Watch talks via the links below:
- Opening Remarks, Ehud Barnea and Pan Pan and Avi Ben-Cohen
- Challenges summary, Ehud Barnea and Pan Pan and Avi Ben-Cohen
- Amazon Go – “Just Walk Out” Technology, Gerard Medioni
- A complete AI system for real-world retail problems, Ziv Mhabary
- Alibaba’s online-offline connection: Making our models efficient, compact and deployable, Lihi Zelnik-Manor
- Modeling the resistance of neural networks to label noise, Shai Avidan
- Vision for Fashion: from Personalized Recommendations to World-Wide Style Trends, Kristen Grauman
- Product Detection and Its Model Compression and Acceleration: A Practice, Zhouchen Lin
- 1st in recognition challenge: Winner Solution for AliProducts Challenge: Large-scale Product Recognition, Yuanzhi Liang and Wei Zhang
- 2nd in recognition challenge: An Effective Margin-based Product Recognition Solution to the CVPR 2020 RetailVision Challenge, Qi Xin et al.
- 3rd in recognition challenge: Large-scale Product Recognition with Loss-guided Data Refinement, Qixin Yan and Haoyu Xu and Kuangshi Zhang
Detection challenge technical reports:
- 1st: A Solution for Product Detection in Densely Packed Scenes, Jun Yu et al.
- 2nd: Working with Scale: 2nd Place Solution to Product Detection in Densely Packed Scenes, Artem Kozlov
Recognition challenge technical reports:
- 1st: Winner Solution for AliProducts Challenge: Large-scale Product Recognition, Yuanzhi Liang and Wei Zhang
- 2nd: An Effective Margin-based Product Recognition Solution to the CVPR 2020 RetailVision Challenge, Qi Xin et al.
- 3rd: Large-scale Product Recognition with Loss-guided Data Refinement, Qixin Yan and Haoyu Xu and Kuangshi Zhang
- 4th: Solution for AliProducts Challenge: Large-scale Product Recognition, Yunbo Peng and Yixin Chen and Yue Lin
- 6th: CVPR 2020 AliProducts Challenge Technical Report, Mingliang Zhangy and Baole Wei and Yirong Yang
The rapid development in computer vision and machine learning has caused a major disruption in the retail industry. In addition to the rise of the web and online shopping, traditional markets also quickly embrace AI-related technology solutions at the physical store level. Following the introduction of computer vision to the world of retail a new set challenges emerged, such as the detection of products in crowded store displays, fine-grained classification of many visually similar classes, as well as dynamically adapting to changes in data in terms of class appearance variation over time, and new classes that may appear in the images before they are labeled in the dataset. The scene complexity, scale, class imbalance, lack of reliable supervised samples, and dynamic nature of the data, encourage solutions such as context based detection and classification, few-shot learning, uncertainty modeling and open set recognition, and so forth.This workshop aims to present and progress the revolution that is already occuring in the word of retail and welcomes any work on relevant computer vision challenges, including but not limited to:
- - Detection in densely packed scenes
- - Class imbalance and lack of labeled data. New classes introduced over time
- - Ultrafine-grained object classification: Classes are often virtually indistinguishable by visual appearance
- - Hierarchical classification: products fall into product, brand, and sub-brand hierarchies
- - Context modeling of geometric structures
- - Multi-person tracking
- - Recognition of actions such as taking/returning/examining products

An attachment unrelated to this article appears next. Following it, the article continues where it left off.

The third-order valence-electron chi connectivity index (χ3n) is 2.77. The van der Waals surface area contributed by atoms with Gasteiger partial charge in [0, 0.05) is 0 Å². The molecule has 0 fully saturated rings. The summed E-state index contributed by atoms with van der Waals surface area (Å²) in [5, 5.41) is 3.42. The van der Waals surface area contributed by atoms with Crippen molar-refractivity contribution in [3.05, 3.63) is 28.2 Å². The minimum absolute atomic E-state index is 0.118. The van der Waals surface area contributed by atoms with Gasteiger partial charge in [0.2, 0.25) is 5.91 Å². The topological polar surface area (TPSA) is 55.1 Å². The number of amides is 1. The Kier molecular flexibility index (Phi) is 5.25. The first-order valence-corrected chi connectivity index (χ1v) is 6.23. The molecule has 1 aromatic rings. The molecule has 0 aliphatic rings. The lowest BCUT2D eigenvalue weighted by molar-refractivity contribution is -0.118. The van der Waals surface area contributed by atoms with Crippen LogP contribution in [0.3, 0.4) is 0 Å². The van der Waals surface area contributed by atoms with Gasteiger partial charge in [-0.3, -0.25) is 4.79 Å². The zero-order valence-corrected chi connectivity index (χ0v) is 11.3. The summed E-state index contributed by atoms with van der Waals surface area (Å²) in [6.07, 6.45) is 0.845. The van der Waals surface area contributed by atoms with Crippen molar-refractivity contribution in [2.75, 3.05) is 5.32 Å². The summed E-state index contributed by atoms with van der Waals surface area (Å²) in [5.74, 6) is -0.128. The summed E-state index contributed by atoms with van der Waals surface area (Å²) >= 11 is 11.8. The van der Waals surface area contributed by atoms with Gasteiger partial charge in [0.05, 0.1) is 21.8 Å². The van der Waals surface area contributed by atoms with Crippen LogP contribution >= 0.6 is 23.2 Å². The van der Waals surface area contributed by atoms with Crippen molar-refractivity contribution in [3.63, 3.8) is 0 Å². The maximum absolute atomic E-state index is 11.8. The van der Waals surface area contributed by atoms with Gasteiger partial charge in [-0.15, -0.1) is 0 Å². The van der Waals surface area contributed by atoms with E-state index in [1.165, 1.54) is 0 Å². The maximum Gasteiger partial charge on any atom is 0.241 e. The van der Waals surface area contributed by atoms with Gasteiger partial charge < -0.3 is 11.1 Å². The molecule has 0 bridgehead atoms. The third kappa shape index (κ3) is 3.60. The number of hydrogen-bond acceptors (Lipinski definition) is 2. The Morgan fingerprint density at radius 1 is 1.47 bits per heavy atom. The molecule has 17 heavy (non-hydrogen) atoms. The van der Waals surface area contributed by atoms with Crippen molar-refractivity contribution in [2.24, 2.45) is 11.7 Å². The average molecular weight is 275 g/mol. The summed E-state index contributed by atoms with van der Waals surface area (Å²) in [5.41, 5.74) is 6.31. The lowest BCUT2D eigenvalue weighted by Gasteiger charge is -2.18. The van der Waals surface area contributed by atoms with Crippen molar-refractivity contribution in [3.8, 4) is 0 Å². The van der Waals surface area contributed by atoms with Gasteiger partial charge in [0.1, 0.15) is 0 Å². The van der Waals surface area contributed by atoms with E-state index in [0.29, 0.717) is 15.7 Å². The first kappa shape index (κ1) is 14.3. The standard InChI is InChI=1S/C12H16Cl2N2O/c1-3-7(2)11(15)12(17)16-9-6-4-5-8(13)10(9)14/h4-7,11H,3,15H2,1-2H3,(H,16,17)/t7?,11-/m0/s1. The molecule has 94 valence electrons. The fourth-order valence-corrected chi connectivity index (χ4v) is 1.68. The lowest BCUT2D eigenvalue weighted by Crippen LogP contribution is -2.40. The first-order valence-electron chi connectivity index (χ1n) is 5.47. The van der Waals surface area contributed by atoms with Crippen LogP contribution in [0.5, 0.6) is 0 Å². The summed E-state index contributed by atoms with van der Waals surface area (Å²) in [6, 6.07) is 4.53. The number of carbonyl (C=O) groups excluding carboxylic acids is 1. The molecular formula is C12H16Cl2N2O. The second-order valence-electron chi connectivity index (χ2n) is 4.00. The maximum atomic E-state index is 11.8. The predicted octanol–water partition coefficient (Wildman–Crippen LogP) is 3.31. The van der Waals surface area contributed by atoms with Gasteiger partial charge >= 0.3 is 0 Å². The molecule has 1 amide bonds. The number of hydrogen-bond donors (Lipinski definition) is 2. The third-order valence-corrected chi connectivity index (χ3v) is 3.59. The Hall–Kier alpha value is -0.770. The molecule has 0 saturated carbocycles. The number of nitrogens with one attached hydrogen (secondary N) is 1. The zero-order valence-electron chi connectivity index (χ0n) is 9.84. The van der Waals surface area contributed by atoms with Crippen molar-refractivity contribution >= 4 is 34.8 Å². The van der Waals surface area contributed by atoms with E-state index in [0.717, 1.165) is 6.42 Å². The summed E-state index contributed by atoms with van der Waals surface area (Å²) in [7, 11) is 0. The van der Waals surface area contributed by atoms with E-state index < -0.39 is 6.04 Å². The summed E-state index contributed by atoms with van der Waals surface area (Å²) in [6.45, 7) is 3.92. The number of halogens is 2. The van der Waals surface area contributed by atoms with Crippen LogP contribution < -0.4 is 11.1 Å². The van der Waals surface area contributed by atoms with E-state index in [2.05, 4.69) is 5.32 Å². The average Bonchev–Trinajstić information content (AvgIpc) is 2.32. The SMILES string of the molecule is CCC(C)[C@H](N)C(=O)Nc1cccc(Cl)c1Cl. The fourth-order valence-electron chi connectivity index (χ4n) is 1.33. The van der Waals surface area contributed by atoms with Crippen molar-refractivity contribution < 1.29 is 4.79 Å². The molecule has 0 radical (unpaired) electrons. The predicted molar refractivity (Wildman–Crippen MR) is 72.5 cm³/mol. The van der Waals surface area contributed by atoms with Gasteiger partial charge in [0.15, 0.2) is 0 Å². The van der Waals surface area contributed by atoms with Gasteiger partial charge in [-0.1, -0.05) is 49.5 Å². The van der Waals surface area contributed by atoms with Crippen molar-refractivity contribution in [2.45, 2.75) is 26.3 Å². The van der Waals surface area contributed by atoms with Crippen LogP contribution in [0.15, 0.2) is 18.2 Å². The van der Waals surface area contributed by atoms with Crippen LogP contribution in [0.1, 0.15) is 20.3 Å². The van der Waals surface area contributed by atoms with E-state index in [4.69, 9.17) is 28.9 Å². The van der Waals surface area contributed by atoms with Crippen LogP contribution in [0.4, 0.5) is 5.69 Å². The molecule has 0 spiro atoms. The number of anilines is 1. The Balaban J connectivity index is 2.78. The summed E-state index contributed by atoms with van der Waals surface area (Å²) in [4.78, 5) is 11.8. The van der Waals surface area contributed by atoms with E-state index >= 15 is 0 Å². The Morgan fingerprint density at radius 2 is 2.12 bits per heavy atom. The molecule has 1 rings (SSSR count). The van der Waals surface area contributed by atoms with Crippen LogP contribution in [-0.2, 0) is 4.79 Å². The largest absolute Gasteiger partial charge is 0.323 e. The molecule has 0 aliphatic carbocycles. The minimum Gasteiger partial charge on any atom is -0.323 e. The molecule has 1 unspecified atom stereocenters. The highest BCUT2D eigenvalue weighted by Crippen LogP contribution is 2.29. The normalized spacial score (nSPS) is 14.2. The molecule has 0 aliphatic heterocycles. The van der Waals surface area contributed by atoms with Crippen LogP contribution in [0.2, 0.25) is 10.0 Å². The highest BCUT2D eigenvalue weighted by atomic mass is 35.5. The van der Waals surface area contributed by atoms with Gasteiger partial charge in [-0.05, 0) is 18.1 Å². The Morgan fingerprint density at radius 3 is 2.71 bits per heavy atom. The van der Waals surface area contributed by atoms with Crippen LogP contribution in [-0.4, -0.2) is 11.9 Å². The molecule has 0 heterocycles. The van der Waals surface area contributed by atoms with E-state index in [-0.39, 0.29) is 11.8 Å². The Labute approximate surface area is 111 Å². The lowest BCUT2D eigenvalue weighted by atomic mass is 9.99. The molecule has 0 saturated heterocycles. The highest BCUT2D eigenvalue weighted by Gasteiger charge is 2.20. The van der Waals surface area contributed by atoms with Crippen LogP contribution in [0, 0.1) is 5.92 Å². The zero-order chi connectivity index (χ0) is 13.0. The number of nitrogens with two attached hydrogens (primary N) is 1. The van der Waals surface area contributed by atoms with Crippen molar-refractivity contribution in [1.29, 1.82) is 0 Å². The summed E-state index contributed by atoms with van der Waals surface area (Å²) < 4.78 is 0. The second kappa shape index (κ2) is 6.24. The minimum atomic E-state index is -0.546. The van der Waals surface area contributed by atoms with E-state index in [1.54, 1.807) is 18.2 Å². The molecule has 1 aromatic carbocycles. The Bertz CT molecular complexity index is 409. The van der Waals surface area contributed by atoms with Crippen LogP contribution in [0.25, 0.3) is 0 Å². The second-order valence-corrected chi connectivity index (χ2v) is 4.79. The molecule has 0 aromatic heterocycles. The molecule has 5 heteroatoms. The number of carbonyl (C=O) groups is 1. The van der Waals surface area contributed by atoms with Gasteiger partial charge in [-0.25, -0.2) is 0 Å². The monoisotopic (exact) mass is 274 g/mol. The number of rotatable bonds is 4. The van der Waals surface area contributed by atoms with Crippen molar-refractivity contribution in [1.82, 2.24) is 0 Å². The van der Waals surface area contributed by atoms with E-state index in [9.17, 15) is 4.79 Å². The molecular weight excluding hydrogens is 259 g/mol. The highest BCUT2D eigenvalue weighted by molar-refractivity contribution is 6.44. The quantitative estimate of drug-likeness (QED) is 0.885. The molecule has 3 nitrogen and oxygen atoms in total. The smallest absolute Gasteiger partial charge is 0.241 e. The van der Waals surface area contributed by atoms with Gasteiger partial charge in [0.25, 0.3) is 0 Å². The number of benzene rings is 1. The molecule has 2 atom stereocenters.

We invite submissions of papers limited to 8 pages according to the CVPR format. Reviews are double blind and papers will be selected based on relevance, significance and clarity. Selected papers will be presented in the website and poster session and may be invited to give a talk at the workshop. Authors of accepted papers will be asked to post their submissions on arXiv. These papers will not be included in the proceedings of CVPR 2020. To submit a paper please email it together with author details to Ehud Barnea (see organizers section below).
The workshop includes two challenges representing the difficulties of product detection and recognition "in the wild". Challenge competitors are invited to submit a paper presenting their approach and results. Please note that you do not have to submit a paper to participate in the challenges.
The world of retail takes the detection scenario to unexplored territories with millions of possible facets and hundreds of heavily crowded objects per image. This detection challenge is based on Trax’s data of supermarket shelves and pushes the limits of detection systems.
The AliProducts dataset consists of ∼3M images of ∼50K different products. The dataset covers many categories of daily commodities, including cosmetics, beverages, snacks, etc. The products are in SKU (Stock Keeping Unit) fine-grained level, and it may be difficult to distinguish between some of the products. Handling class imbalance and noisy training data are also highlights of this challenge.
March 16, 2020
Detection challenge training data released, recognition challenge sample set of the training data released
March 31, 2020
Recognition challenge entire training data released
May 28, 2020, 10:00 UTC+8
Paper submissions deadline, detection challenge test data released, recognition challenge registration deadline (competition goes live!)
May 31, 2020, 10:00 UTC+8
Recognition challenge test data released
Jun 4, 2020, 10:00 UTC+8
Detection challenge submission deadline, Recognition competitions ends
Jun 6, 2020
Paper announcements, private announcement to detection challenge participants and to the recognition challenge winner teams (public announcement will take place in the workshop)
June 15, 2020
CVPR 2020 Workshop
For questions about the workshop or to submit papers please contact Ehud Barnea (ehudb at traxretail dot com). For questions about the challenges please see challenge pages.